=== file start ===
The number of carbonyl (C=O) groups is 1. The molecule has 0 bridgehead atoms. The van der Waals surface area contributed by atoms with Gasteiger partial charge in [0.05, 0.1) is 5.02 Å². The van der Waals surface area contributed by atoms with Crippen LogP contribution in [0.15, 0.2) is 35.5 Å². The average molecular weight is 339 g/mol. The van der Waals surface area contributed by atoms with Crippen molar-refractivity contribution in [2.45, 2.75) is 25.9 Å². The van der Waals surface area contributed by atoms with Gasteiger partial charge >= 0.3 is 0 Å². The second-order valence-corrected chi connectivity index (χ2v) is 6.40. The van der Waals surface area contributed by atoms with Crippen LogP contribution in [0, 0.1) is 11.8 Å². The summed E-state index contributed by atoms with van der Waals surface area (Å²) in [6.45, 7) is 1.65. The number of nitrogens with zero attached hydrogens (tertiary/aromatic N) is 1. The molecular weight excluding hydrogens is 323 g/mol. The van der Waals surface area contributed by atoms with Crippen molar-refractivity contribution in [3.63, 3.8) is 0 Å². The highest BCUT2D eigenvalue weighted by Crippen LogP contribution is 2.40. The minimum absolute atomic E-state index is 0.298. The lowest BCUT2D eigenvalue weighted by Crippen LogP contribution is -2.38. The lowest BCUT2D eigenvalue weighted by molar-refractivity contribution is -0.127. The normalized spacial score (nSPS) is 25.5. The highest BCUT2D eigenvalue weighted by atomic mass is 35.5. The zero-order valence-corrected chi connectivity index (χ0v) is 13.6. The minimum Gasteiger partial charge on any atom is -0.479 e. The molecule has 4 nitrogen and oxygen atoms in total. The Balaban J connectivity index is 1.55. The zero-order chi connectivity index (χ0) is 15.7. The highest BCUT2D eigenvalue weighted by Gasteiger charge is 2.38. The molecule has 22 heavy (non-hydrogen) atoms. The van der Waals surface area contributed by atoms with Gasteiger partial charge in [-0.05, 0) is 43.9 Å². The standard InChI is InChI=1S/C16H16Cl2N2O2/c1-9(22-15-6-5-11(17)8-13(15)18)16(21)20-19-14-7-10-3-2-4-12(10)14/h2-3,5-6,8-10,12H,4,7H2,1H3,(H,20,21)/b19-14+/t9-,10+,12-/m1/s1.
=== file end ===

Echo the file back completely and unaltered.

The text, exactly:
The number of carbonyl (C=O) groups is 1. The molecule has 0 bridgehead atoms. The van der Waals surface area contributed by atoms with Gasteiger partial charge in [0.05, 0.1) is 5.02 Å². The van der Waals surface area contributed by atoms with Crippen LogP contribution in [0.15, 0.2) is 35.5 Å². The average molecular weight is 339 g/mol. The van der Waals surface area contributed by atoms with Crippen molar-refractivity contribution in [2.45, 2.75) is 25.9 Å². The van der Waals surface area contributed by atoms with Gasteiger partial charge >= 0.3 is 0 Å². The second-order valence-corrected chi connectivity index (χ2v) is 6.40. The van der Waals surface area contributed by atoms with Crippen LogP contribution in [0, 0.1) is 11.8 Å². The summed E-state index contributed by atoms with van der Waals surface area (Å²) in [6.45, 7) is 1.65. The number of nitrogens with zero attached hydrogens (tertiary/aromatic N) is 1. The molecular weight excluding hydrogens is 323 g/mol. The van der Waals surface area contributed by atoms with Crippen molar-refractivity contribution in [3.63, 3.8) is 0 Å². The highest BCUT2D eigenvalue weighted by Crippen LogP contribution is 2.40. The minimum absolute atomic E-state index is 0.298. The lowest BCUT2D eigenvalue weighted by Crippen LogP contribution is -2.38. The lowest BCUT2D eigenvalue weighted by molar-refractivity contribution is -0.127. The normalized spacial score (nSPS) is 25.5. The highest BCUT2D eigenvalue weighted by atomic mass is 35.5. The zero-order valence-corrected chi connectivity index (χ0v) is 13.6. The minimum Gasteiger partial charge on any atom is -0.479 e. The molecule has 4 nitrogen and oxygen atoms in total. The Balaban J connectivity index is 1.55. The zero-order chi connectivity index (χ0) is 15.7. The highest BCUT2D eigenvalue weighted by Gasteiger charge is 2.38. The molecule has 22 heavy (non-hydrogen) atoms. The van der Waals surface area contributed by atoms with Gasteiger partial charge in [-0.05, 0) is 43.9 Å². The standard InChI is InChI=1S/C16H16Cl2N2O2/c1-9(22-15-6-5-11(17)8-13(15)18)16(21)20-19-14-7-10-3-2-4-12(10)14/h2-3,5-6,8-10,12H,4,7H2,1H3,(H,20,21)/b19-14+/t9-,10+,12-/m1/s1.